f) THAT the administrations in Somalia enact laws that promote access to information, freedom of expression and the safe practice of journalism in Somalia, and end the use of criminal code of Somalia to suppress freedom of expression and of the press.

g) THAT the administrations in Somalia empower the judiciary to be an effective arbiter and point of redress for journalists against whom acts of violence and intimidation have been meted.

h) THAT the Judicial systems in Somaliland, Puntland and the Transitional Federal Government controlled parts of Somalia desist from being used as tools for oppressing journalists but should be proactive in defending the rights of journalists as stipulated in various international instruments, to wit, the International Covenant on Civil and Political Rights, the Universal Declaration of Human Rights and the Transitional Federal Charter.

i) THAT police and security officers serving in Somalia be trained and educated on human rights in general and particularly the right to know, the right to freedom of expression and the rights of journalists to work without intimidation or threats.


a) THAT the United Nations, the African Union, League of Arab States and the concerned members of International Community do stand up and condemn the systemic attacks on journalists and media houses in Somalia.

b) THAT the international community condemns the acts of impunity perpetuated by officers of the recognized Somali authorities and administrations.

c) THAT the United Nations send the Special Rapporteur on Freedom of Expression to investigate acts of aggression committed against journalists and media houses in Somalia and make recommendations for redress.

d) THAT the African Union send the AU Special Rapporteur on Freedom of Expression and Access to Information to Somalia to investigate and document acts of oppression committed against media houses and journalists in Somalia and make recommendations for redress.

e) THAT the international community demands for the respect and enforcement of the rights of journalists and media houses in Somalia by both the state and armed non-state actors.

f) THAT the international community imposes stringent measures to the authorities in Somalia to end impunity in their administrations as a condition to the continued financial and political support.

g) THAT the international community demand for and support the establishment of an independent judiciary, an independent anti-corruption authority and a police service that respects, protects and promotes the human rights of the people of Somalia.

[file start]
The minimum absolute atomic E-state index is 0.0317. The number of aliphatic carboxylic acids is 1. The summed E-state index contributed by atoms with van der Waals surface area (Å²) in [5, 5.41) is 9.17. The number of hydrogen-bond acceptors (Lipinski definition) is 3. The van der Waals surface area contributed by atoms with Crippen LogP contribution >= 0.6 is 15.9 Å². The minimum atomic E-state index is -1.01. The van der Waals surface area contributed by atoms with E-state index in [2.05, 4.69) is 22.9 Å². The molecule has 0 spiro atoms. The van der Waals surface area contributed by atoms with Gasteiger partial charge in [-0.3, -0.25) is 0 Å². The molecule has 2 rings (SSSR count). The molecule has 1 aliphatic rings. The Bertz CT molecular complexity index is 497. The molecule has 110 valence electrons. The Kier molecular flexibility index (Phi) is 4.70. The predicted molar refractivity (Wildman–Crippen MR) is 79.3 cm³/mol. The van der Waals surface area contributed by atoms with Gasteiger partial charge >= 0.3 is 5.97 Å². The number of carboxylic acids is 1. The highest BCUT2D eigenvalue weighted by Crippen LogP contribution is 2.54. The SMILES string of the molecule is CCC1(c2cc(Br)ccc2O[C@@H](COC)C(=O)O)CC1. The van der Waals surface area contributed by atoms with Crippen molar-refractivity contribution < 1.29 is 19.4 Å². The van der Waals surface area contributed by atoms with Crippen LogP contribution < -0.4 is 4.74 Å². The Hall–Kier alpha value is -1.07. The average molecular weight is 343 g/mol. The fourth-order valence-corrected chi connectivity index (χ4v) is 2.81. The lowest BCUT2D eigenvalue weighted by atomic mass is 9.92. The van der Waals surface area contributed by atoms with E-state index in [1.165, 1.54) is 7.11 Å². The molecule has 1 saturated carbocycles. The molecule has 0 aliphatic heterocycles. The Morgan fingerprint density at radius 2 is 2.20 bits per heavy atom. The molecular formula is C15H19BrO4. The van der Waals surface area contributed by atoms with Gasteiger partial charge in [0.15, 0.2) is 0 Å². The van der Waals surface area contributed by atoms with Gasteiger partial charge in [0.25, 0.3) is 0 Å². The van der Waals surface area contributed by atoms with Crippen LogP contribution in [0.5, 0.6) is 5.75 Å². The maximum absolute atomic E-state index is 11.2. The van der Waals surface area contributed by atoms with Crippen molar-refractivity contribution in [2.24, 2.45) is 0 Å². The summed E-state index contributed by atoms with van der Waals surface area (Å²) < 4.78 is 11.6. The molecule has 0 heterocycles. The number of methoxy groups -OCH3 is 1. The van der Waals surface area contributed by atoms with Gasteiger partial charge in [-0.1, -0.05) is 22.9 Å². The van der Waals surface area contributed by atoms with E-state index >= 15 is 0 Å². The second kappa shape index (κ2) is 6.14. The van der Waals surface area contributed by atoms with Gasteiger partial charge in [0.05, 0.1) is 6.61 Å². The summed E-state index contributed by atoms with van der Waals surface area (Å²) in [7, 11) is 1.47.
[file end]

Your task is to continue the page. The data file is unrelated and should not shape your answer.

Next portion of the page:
h) THAT the international community helps train and enhance the capacity of journalists and media owners in Somalia to understand their fundamental rights, anti-corruption strategies and effective ways of reporting impunity.


a) THAT civil society and the people of Somalia be vigilant and condemn acts of oppression against journalists by the state and other interested players.

b) THAT the civil society extends their solidarity with and support to Somali journalists working in dangerous environment.

c) THAT the civil society in collaboration with media carry out a national campaign on tackling impunity, demand for the respect of the rule of law and enforcement of the fundamental rights and freedoms of the people of Somalia.

d) THAT the civil society does take measures to expose corruption and the rampant culture of impunity in Somalia and expose the perpetrators of these vices.

e) THAT the people of Somalia and civil society enforce and demand for the respect of the rights of Somali journalists.


a) THAT, despite the hardships facing journalists and media houses in Somalia, they should stay true to the journalistic calling of bringing out the message.

b) THAT they stand in solidarity with one another and watch out for the profession's interests and welfare.

c) THAT the quest for which they suffer today is a noble quest that they should not give up on despite the challenges they face on a day-to-day basis.

d) THAT they should not be cowed or intimidated by the persistent threats and hostile work environment they operate in.

e) THAT they desist from and resist political, economical and social influences that undermine the independence and credibility of the profession.